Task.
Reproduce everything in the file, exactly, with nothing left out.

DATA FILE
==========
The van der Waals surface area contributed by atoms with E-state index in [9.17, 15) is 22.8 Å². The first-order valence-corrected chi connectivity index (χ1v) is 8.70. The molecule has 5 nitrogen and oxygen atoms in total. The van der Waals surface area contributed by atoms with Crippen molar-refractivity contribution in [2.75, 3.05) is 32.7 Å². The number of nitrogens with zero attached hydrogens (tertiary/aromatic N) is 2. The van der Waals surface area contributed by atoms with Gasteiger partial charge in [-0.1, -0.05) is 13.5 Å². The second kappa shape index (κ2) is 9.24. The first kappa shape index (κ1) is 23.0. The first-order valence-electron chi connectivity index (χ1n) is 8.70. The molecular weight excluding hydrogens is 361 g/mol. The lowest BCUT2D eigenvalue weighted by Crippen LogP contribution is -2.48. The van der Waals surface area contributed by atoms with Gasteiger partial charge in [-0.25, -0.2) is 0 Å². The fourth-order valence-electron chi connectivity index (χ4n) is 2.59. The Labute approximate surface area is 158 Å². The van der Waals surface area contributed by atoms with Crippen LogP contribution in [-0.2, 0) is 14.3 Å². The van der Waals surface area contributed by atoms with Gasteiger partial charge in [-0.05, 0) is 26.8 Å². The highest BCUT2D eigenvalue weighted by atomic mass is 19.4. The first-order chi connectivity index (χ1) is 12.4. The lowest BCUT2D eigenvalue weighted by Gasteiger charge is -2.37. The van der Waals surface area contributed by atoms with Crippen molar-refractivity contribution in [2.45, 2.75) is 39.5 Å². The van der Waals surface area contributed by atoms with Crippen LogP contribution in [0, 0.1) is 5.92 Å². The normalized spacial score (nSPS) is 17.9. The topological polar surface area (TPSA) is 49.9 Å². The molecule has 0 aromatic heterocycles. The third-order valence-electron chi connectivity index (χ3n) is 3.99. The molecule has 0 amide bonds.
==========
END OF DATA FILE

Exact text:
The van der Waals surface area contributed by atoms with E-state index in [9.17, 15) is 22.8 Å². The first-order valence-corrected chi connectivity index (χ1v) is 8.70. The molecule has 5 nitrogen and oxygen atoms in total. The van der Waals surface area contributed by atoms with Crippen molar-refractivity contribution in [2.75, 3.05) is 32.7 Å². The number of nitrogens with zero attached hydrogens (tertiary/aromatic N) is 2. The van der Waals surface area contributed by atoms with Gasteiger partial charge in [-0.1, -0.05) is 13.5 Å². The second kappa shape index (κ2) is 9.24. The first kappa shape index (κ1) is 23.0. The first-order valence-electron chi connectivity index (χ1n) is 8.70. The molecular weight excluding hydrogens is 361 g/mol. The lowest BCUT2D eigenvalue weighted by Crippen LogP contribution is -2.48. The van der Waals surface area contributed by atoms with Gasteiger partial charge in [-0.25, -0.2) is 0 Å². The fourth-order valence-electron chi connectivity index (χ4n) is 2.59. The Labute approximate surface area is 158 Å². The van der Waals surface area contributed by atoms with Crippen LogP contribution in [-0.2, 0) is 14.3 Å². The van der Waals surface area contributed by atoms with Gasteiger partial charge in [-0.05, 0) is 26.8 Å². The highest BCUT2D eigenvalue weighted by atomic mass is 19.4. The first-order chi connectivity index (χ1) is 12.4. The lowest BCUT2D eigenvalue weighted by Gasteiger charge is -2.37. The van der Waals surface area contributed by atoms with Crippen molar-refractivity contribution in [2.45, 2.75) is 39.5 Å². The van der Waals surface area contributed by atoms with Crippen LogP contribution in [0, 0.1) is 5.92 Å². The normalized spacial score (nSPS) is 17.9. The topological polar surface area (TPSA) is 49.9 Å². The molecule has 0 aromatic heterocycles. The third-order valence-electron chi connectivity index (χ3n) is 3.99. The molecule has 0 amide bonds.